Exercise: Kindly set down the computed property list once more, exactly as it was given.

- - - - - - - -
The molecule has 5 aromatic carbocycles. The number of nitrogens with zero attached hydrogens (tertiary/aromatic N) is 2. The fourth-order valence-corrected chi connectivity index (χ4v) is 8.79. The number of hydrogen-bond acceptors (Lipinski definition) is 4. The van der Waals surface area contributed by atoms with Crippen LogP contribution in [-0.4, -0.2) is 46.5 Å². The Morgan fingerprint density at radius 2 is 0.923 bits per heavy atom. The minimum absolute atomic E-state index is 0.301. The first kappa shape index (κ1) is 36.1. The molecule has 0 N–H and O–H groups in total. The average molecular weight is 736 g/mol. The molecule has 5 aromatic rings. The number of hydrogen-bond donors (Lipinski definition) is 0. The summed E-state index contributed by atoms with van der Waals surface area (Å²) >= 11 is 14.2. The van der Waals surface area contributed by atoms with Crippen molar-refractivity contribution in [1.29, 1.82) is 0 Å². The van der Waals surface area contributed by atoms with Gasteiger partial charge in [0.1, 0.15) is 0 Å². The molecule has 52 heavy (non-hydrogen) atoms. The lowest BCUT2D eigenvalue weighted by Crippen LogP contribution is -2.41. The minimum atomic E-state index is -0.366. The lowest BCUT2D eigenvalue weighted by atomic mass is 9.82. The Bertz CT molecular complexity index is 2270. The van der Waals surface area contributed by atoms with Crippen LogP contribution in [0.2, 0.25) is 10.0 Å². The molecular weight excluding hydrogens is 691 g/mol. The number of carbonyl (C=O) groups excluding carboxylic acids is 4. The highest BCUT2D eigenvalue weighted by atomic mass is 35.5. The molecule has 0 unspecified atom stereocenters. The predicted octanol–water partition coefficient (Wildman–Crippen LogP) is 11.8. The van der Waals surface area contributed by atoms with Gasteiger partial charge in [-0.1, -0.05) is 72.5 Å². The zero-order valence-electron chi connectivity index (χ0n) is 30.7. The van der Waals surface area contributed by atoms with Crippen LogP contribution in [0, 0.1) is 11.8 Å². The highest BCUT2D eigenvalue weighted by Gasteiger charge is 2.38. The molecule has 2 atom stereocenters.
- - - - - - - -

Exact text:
The molecule has 5 aromatic carbocycles. The number of nitrogens with zero attached hydrogens (tertiary/aromatic N) is 2. The fourth-order valence-corrected chi connectivity index (χ4v) is 8.79. The number of hydrogen-bond acceptors (Lipinski definition) is 4. The van der Waals surface area contributed by atoms with Crippen LogP contribution in [-0.4, -0.2) is 46.5 Å². The Morgan fingerprint density at radius 2 is 0.923 bits per heavy atom. The minimum absolute atomic E-state index is 0.301. The first kappa shape index (κ1) is 36.1. The molecule has 0 N–H and O–H groups in total. The average molecular weight is 736 g/mol. The molecule has 5 aromatic rings. The number of hydrogen-bond donors (Lipinski definition) is 0. The summed E-state index contributed by atoms with van der Waals surface area (Å²) >= 11 is 14.2. The van der Waals surface area contributed by atoms with Crippen molar-refractivity contribution in [1.29, 1.82) is 0 Å². The van der Waals surface area contributed by atoms with Gasteiger partial charge in [0.1, 0.15) is 0 Å². The molecule has 52 heavy (non-hydrogen) atoms. The lowest BCUT2D eigenvalue weighted by Crippen LogP contribution is -2.41. The minimum atomic E-state index is -0.366. The lowest BCUT2D eigenvalue weighted by atomic mass is 9.82. The Bertz CT molecular complexity index is 2270. The van der Waals surface area contributed by atoms with Crippen LogP contribution in [0.2, 0.25) is 10.0 Å². The molecular weight excluding hydrogens is 691 g/mol. The number of carbonyl (C=O) groups excluding carboxylic acids is 4. The highest BCUT2D eigenvalue weighted by atomic mass is 35.5. The molecule has 0 unspecified atom stereocenters. The predicted octanol–water partition coefficient (Wildman–Crippen LogP) is 11.8. The van der Waals surface area contributed by atoms with Gasteiger partial charge in [-0.1, -0.05) is 72.5 Å². The zero-order valence-electron chi connectivity index (χ0n) is 30.7. The van der Waals surface area contributed by atoms with Crippen LogP contribution in [0, 0.1) is 11.8 Å². The highest BCUT2D eigenvalue weighted by Gasteiger charge is 2.38. The molecule has 2 atom stereocenters.